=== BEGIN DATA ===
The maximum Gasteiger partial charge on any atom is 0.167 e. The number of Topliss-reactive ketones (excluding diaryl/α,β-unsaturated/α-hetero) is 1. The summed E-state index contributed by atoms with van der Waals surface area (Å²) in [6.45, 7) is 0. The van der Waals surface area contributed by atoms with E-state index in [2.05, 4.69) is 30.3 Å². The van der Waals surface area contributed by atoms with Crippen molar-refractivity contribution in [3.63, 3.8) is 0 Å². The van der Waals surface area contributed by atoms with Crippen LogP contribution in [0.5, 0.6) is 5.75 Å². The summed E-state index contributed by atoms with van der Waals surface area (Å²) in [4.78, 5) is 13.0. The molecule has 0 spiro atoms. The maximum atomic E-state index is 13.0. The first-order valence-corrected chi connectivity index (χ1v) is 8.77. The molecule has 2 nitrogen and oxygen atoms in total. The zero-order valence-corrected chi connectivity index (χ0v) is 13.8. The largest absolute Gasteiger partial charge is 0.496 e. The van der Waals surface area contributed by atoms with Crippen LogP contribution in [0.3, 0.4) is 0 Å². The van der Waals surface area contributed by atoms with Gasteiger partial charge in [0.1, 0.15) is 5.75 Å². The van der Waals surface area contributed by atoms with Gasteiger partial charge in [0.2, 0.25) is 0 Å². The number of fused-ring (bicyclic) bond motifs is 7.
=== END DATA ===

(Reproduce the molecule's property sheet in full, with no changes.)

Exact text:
The maximum Gasteiger partial charge on any atom is 0.167 e. The number of Topliss-reactive ketones (excluding diaryl/α,β-unsaturated/α-hetero) is 1. The summed E-state index contributed by atoms with van der Waals surface area (Å²) in [6.45, 7) is 0. The van der Waals surface area contributed by atoms with E-state index in [2.05, 4.69) is 30.3 Å². The van der Waals surface area contributed by atoms with Crippen molar-refractivity contribution in [3.63, 3.8) is 0 Å². The van der Waals surface area contributed by atoms with Crippen LogP contribution in [0.5, 0.6) is 5.75 Å². The summed E-state index contributed by atoms with van der Waals surface area (Å²) in [4.78, 5) is 13.0. The molecule has 0 spiro atoms. The maximum atomic E-state index is 13.0. The first-order valence-corrected chi connectivity index (χ1v) is 8.77. The molecule has 2 nitrogen and oxygen atoms in total. The zero-order valence-corrected chi connectivity index (χ0v) is 13.8. The largest absolute Gasteiger partial charge is 0.496 e. The van der Waals surface area contributed by atoms with Crippen LogP contribution in [0.3, 0.4) is 0 Å². The van der Waals surface area contributed by atoms with Gasteiger partial charge in [0.1, 0.15) is 5.75 Å². The van der Waals surface area contributed by atoms with Gasteiger partial charge in [0.2, 0.25) is 0 Å². The number of fused-ring (bicyclic) bond motifs is 7.